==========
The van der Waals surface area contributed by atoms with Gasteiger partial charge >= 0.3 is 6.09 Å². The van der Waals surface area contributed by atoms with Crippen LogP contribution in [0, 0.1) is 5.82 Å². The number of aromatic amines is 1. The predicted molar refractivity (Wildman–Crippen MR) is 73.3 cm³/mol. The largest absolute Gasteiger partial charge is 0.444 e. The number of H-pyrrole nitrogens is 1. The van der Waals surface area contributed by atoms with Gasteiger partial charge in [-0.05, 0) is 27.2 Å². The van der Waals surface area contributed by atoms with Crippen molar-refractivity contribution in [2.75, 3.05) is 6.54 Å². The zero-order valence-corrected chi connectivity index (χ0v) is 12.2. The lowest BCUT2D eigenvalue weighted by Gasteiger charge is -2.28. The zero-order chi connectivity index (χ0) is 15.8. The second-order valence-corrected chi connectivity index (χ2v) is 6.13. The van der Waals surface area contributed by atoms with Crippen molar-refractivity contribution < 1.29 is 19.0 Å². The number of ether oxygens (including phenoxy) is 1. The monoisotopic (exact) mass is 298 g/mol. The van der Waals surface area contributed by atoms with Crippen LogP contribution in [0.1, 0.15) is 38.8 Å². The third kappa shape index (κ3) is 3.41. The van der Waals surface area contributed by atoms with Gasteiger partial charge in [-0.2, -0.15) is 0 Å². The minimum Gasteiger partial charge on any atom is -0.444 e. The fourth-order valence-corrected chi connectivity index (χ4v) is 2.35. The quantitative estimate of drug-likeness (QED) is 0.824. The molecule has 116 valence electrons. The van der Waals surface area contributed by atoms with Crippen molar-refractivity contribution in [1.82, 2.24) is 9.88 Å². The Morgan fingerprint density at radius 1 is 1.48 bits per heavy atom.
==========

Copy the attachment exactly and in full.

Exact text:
The van der Waals surface area contributed by atoms with Gasteiger partial charge >= 0.3 is 6.09 Å². The van der Waals surface area contributed by atoms with Crippen LogP contribution in [0, 0.1) is 5.82 Å². The number of aromatic amines is 1. The predicted molar refractivity (Wildman–Crippen MR) is 73.3 cm³/mol. The largest absolute Gasteiger partial charge is 0.444 e. The number of H-pyrrole nitrogens is 1. The van der Waals surface area contributed by atoms with Gasteiger partial charge in [-0.05, 0) is 27.2 Å². The van der Waals surface area contributed by atoms with Crippen molar-refractivity contribution in [2.75, 3.05) is 6.54 Å². The zero-order valence-corrected chi connectivity index (χ0v) is 12.2. The lowest BCUT2D eigenvalue weighted by Gasteiger charge is -2.28. The zero-order chi connectivity index (χ0) is 15.8. The second-order valence-corrected chi connectivity index (χ2v) is 6.13. The van der Waals surface area contributed by atoms with Crippen molar-refractivity contribution < 1.29 is 19.0 Å². The number of ether oxygens (including phenoxy) is 1. The monoisotopic (exact) mass is 298 g/mol. The van der Waals surface area contributed by atoms with Crippen LogP contribution in [0.1, 0.15) is 38.8 Å². The third kappa shape index (κ3) is 3.41. The van der Waals surface area contributed by atoms with Gasteiger partial charge in [-0.2, -0.15) is 0 Å². The minimum Gasteiger partial charge on any atom is -0.444 e. The fourth-order valence-corrected chi connectivity index (χ4v) is 2.35. The quantitative estimate of drug-likeness (QED) is 0.824. The molecule has 116 valence electrons. The van der Waals surface area contributed by atoms with Crippen molar-refractivity contribution in [1.82, 2.24) is 9.88 Å². The Morgan fingerprint density at radius 1 is 1.48 bits per heavy atom.